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Monday, November 24, 2008, 04:30 pm PT (07:30 pm ET)

Apple stock surges on belief MacBooks "peel away" Windows users

Investors returned to Apple shares in force on Monday and sent the stock climbing a massive 12.5 percent after reports said Apple was likely to profit on a wave of converts to its new aluminum MacBooks.

A research note by investment analyst Yair Reiner of Oppenheimer & Co. set the blueprint for the dramatic $10.37 gain in Apple's stock over the trading day as he believed the new, unibody designs and their built-in media features were enough to attract a fresh round of buyers and persuade Reiner to raise his estimates for Apple's earnings per share during the holiday season's quarter from $1.36 to $1.39.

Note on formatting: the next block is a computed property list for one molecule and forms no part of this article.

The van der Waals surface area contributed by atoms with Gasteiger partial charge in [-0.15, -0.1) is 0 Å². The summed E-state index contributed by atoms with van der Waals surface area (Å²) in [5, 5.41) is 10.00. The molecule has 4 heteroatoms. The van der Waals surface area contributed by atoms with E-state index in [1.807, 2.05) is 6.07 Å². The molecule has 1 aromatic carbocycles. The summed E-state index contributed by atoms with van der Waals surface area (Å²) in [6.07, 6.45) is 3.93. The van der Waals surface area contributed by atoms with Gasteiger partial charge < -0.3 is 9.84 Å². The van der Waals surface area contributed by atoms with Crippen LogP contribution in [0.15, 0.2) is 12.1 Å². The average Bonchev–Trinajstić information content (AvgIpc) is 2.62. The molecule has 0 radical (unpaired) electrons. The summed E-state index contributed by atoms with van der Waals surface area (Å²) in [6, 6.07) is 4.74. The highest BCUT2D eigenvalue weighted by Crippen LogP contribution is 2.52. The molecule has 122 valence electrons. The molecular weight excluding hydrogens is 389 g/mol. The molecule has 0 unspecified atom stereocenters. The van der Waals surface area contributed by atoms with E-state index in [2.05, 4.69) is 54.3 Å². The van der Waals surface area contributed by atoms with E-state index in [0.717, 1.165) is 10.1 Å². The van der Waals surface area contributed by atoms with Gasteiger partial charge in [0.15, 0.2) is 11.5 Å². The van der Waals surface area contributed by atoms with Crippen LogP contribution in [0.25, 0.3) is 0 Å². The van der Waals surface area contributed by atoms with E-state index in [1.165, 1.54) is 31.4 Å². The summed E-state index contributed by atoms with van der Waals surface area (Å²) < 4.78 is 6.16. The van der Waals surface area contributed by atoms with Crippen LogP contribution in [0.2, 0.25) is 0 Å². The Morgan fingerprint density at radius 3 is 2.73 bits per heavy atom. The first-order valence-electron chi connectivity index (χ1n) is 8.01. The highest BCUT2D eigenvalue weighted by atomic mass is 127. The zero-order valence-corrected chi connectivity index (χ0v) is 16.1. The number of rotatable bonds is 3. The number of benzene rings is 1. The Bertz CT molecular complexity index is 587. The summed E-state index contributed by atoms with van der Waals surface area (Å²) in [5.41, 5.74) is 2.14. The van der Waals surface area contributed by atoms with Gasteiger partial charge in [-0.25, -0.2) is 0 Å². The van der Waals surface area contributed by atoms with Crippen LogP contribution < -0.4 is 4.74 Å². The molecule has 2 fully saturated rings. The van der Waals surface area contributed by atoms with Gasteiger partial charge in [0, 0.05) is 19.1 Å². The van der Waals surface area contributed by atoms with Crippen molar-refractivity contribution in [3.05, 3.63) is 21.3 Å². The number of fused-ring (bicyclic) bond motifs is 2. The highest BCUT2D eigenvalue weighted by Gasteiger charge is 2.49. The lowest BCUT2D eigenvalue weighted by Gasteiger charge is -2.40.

The one-piece metal design is alluring enough that it should "continue to peel away users from the Windows mold" despite many either being short on cash or just hesitant to buy in the current climate, he says.

In turn, JP Morgan's Mark Moskowitz was more aggressive still, boosting his own valuation from a cautious $1.29 per share to $1.38 based on the same predictions of strong performance for the MacBook line.

Both researchers are nonetheless cautious and still expect a downturn. JP Morgan and Oppenheimer alike lowered their estimates for iPhone sales, while Moskowitz has also downplayed expectations for iPods despite the usual spike in sales that comes with holiday shopping.

The launch is helped in no small part by news of additional US government aid for Citigroup, which helped the entire Dow Jones surge about $397 in Monday trading. Nonetheless, early sales data also supports the claims, with October Mac sales spiking by 28 percent in October despite the new MacBook and MacBook Pro only being made available for sale during the last half of the month.

Separately, one researcher speaking to AppleInsider has also estimated that Apple could easily blow past expectations for the quarter based on the hidden value of its deferred revenue from iPhones and a likely better-than-anticipated performance for the Mac.